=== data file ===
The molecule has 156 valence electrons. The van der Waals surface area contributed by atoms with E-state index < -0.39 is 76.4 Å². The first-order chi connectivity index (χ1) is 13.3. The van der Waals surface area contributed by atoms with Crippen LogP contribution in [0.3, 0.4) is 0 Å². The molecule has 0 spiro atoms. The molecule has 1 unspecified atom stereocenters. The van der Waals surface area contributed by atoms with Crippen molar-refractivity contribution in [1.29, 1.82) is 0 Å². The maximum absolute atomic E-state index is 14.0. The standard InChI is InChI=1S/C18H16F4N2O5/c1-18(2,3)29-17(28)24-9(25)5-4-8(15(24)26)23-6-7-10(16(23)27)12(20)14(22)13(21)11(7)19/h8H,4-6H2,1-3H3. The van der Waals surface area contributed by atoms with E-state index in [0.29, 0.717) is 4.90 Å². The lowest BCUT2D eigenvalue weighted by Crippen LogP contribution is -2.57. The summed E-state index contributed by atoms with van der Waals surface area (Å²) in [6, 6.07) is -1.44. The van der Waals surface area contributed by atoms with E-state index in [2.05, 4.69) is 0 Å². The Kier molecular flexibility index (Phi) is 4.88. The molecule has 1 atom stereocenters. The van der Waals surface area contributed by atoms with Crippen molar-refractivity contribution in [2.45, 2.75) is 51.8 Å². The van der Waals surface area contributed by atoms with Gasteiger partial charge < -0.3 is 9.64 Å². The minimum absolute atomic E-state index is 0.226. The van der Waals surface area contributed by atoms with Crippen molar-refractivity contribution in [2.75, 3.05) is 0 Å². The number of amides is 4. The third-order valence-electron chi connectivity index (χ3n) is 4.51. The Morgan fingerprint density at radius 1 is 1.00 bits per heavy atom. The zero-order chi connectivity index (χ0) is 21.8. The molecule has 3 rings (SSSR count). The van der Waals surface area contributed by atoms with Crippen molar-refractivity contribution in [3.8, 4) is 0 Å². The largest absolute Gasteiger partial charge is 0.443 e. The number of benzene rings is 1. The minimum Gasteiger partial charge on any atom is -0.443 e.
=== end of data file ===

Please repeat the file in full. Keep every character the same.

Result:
The molecule has 156 valence electrons. The van der Waals surface area contributed by atoms with E-state index < -0.39 is 76.4 Å². The first-order chi connectivity index (χ1) is 13.3. The van der Waals surface area contributed by atoms with Crippen LogP contribution in [0.3, 0.4) is 0 Å². The molecule has 0 spiro atoms. The molecule has 1 unspecified atom stereocenters. The van der Waals surface area contributed by atoms with Crippen molar-refractivity contribution in [1.29, 1.82) is 0 Å². The maximum absolute atomic E-state index is 14.0. The standard InChI is InChI=1S/C18H16F4N2O5/c1-18(2,3)29-17(28)24-9(25)5-4-8(15(24)26)23-6-7-10(16(23)27)12(20)14(22)13(21)11(7)19/h8H,4-6H2,1-3H3. The van der Waals surface area contributed by atoms with E-state index in [0.29, 0.717) is 4.90 Å². The lowest BCUT2D eigenvalue weighted by Crippen LogP contribution is -2.57. The summed E-state index contributed by atoms with van der Waals surface area (Å²) in [6, 6.07) is -1.44. The van der Waals surface area contributed by atoms with E-state index in [2.05, 4.69) is 0 Å². The Kier molecular flexibility index (Phi) is 4.88. The molecule has 1 atom stereocenters. The van der Waals surface area contributed by atoms with Crippen molar-refractivity contribution in [2.45, 2.75) is 51.8 Å². The van der Waals surface area contributed by atoms with Gasteiger partial charge < -0.3 is 9.64 Å². The minimum absolute atomic E-state index is 0.226. The van der Waals surface area contributed by atoms with Crippen molar-refractivity contribution in [2.75, 3.05) is 0 Å². The number of amides is 4. The third-order valence-electron chi connectivity index (χ3n) is 4.51. The Morgan fingerprint density at radius 1 is 1.00 bits per heavy atom. The zero-order chi connectivity index (χ0) is 21.8. The molecule has 3 rings (SSSR count). The van der Waals surface area contributed by atoms with Crippen molar-refractivity contribution in [3.8, 4) is 0 Å². The largest absolute Gasteiger partial charge is 0.443 e. The number of benzene rings is 1. The minimum Gasteiger partial charge on any atom is -0.443 e.